- Credit score: A minimum score of 620, with better rates and terms offered with scores of 740 and higher.
- Down payment: 0-3% may be acceptable on a conventional mortgage for a primary residence, but borrowers for investment real estate generally have to plan on 15% to 25% down.
- Debt-to-income ratio (DTI): DTI represents the percentage of the borrower’s monthly income that goes toward debt. Lenders will generally allow you to count up to 75% of your expected rental income toward your DTI.
- Savings: Borrowers should have cash available to cover three to six months of mortgage payments, including principal, interest, taxes, and insurance.
Is it better to buy with cash or to finance an investment property? That depends on an investor’s goals and savings. Paying cash for an investment property may not be an option for many investors but can generate positive monthly cash flow immediately.
Making Money in Rentals
Operating expenses on a new rental property will be between 35% and 80% of your gross operating income. If the monthly rent charged is $1,500 expenses are $600 per month, that’s 40% for operating expenses. Many investors use the 50% rule. If the rent is $2,000 per month, expect to pay $1,000 in total expenses.
Wall Street firms that buy distressed properties aim for returns of 5% to 7%. Individuals should set a goal of a 10% return. Estimate maintenance costs at 1% of the property value annually. Other costs include homeowners insurance, homeowners association fees (HOA), property taxes, and monthly expenses such as pest control, landscaping, and maintenance.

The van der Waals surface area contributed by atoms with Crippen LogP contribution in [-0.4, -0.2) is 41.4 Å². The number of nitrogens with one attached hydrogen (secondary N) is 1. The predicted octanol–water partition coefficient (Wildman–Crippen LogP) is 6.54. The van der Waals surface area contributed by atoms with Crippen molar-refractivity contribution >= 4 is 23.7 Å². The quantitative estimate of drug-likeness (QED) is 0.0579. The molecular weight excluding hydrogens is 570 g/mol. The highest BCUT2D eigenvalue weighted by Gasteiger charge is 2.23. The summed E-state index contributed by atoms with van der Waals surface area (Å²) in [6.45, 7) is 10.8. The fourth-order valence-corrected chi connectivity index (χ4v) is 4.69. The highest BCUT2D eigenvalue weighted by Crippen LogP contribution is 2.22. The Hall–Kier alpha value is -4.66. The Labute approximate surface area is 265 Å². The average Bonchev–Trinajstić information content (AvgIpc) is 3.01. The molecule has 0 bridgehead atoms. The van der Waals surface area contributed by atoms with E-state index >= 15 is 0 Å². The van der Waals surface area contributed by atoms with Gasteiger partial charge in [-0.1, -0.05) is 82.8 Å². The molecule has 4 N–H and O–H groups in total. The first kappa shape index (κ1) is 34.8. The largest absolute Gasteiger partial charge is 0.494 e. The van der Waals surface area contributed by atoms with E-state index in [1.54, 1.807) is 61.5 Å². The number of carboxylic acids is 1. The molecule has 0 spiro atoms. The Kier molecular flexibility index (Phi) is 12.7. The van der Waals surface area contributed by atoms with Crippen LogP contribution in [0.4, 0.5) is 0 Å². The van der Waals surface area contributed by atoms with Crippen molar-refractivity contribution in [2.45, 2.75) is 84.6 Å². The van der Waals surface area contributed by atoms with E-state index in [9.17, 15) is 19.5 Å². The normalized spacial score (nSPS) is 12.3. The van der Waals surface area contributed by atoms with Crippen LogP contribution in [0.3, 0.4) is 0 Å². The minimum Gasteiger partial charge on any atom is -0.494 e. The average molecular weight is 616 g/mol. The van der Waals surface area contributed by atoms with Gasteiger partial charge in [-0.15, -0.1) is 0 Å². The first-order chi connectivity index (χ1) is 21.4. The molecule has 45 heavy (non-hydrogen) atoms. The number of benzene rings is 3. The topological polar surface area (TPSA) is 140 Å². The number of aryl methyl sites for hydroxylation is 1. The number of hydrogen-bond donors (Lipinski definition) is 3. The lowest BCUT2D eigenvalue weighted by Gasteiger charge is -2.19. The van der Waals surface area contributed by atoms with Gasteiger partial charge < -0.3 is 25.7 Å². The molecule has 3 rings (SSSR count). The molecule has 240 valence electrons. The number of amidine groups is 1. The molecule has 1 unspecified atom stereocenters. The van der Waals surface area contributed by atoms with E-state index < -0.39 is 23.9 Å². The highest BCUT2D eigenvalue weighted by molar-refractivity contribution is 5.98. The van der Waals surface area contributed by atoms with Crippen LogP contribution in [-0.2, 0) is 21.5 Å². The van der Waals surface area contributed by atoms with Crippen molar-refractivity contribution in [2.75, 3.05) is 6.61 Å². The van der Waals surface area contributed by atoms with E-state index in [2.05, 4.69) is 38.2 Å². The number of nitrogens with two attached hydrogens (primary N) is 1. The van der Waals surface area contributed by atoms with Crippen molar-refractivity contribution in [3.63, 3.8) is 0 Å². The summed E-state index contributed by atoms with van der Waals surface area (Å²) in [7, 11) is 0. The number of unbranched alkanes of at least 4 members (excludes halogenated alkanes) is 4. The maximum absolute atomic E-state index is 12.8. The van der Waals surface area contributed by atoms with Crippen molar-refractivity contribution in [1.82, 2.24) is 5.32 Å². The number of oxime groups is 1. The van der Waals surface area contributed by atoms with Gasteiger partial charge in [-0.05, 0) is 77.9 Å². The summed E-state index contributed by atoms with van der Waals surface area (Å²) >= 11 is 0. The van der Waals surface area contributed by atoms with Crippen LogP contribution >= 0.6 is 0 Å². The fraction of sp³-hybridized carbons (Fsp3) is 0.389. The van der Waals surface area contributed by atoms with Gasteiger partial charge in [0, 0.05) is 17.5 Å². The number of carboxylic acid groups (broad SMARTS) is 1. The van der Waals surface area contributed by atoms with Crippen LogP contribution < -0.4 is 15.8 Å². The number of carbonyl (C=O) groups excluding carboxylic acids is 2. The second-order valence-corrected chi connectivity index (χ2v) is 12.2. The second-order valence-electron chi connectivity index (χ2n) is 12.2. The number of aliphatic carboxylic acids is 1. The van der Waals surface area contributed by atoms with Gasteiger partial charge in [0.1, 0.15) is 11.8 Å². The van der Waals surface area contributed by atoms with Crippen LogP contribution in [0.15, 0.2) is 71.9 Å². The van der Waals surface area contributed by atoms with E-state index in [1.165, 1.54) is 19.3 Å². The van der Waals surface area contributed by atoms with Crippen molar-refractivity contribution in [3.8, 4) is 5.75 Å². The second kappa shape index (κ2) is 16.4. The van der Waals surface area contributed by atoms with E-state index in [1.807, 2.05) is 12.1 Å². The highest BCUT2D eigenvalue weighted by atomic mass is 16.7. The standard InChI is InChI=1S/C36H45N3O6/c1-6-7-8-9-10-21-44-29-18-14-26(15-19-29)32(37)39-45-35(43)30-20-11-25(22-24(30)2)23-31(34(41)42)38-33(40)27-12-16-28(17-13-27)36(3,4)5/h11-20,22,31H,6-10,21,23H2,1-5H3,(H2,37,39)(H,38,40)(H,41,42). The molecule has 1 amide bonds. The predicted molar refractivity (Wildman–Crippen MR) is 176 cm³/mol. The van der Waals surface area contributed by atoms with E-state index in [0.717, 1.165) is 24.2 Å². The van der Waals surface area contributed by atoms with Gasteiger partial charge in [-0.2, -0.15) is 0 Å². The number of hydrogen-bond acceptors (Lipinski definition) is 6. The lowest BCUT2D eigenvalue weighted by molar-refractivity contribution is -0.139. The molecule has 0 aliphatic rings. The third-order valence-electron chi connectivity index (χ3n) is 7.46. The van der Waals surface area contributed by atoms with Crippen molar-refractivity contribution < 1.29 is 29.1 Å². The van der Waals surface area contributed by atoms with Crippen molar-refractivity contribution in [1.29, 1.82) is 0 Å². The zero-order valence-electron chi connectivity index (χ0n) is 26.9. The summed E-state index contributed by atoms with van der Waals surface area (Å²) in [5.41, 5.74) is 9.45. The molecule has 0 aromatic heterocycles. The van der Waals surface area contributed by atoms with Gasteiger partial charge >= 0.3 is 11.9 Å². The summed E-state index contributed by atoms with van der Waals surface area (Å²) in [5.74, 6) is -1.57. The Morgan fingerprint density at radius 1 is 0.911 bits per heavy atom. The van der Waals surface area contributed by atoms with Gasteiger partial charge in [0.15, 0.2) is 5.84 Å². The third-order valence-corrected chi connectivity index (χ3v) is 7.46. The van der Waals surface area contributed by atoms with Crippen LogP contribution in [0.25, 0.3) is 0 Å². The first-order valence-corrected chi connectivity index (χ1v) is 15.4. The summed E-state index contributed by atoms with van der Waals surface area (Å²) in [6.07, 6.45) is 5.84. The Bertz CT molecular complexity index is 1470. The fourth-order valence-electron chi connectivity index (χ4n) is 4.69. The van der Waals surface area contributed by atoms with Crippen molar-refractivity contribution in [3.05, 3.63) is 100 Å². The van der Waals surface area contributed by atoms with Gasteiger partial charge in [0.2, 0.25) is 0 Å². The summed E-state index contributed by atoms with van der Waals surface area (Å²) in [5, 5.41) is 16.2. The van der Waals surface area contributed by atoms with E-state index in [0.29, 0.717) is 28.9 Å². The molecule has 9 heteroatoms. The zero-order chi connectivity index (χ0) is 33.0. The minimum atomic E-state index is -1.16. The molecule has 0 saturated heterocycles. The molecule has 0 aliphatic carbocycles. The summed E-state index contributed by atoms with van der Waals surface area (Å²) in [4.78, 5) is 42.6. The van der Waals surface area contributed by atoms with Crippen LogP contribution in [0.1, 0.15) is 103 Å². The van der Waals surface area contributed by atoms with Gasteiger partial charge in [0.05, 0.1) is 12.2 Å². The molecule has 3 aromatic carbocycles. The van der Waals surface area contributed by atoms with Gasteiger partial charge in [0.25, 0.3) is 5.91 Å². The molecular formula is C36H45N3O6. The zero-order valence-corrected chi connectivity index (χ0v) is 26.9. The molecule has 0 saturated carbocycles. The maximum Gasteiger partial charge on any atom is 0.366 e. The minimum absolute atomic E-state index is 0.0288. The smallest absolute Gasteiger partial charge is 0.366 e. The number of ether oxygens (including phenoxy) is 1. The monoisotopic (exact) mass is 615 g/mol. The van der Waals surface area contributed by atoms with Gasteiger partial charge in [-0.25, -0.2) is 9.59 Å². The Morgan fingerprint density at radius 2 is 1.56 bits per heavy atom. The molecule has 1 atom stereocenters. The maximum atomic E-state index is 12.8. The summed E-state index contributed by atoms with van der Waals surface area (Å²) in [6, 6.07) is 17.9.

While stocks may offer a 7.5% cash-on-cash return, or bonds may pay 4.5%, a 6% return in the first year as a landlord on an investment property is considered healthy and that number should rise over time.
Some real estate investors choose to flip houses by purchasing a house for a below-the-market rate, making repairs, and then reselling it for a high return. There may or may not be tenants during a “flip” and investors must consider key factors like affordable materials and labor.
How Much Down Payment Do You Need to Buy Investment Property?
Lenders typically have stricter guidelines when it comes to rental properties. Though you can buy a primary home with as little as 3% down, most borrowers need to put down 15% to 20% to buy a rental property.
Should I Invest in a Condo?
Condos are often less expensive than single-family homes, and they have fewer maintenance requirements. However, ongoing association dues and the potential for expensive special assessments are a risk. It is important to investigate the financial health of the homeowners association and the current condition of the overall building and the individual unit.
Condos can be a good option for rental property buyers and they are often located in desirable locations.
The Bottom Line
As with many investments, real estate rental property is often a long-term project. Yet, rental properties can be a lucrative way to invest in real estate and provide a passive, steady income for investors. Investing in rental property requires knowledge about tenant and landlord laws, leasing, mortgages, and property management.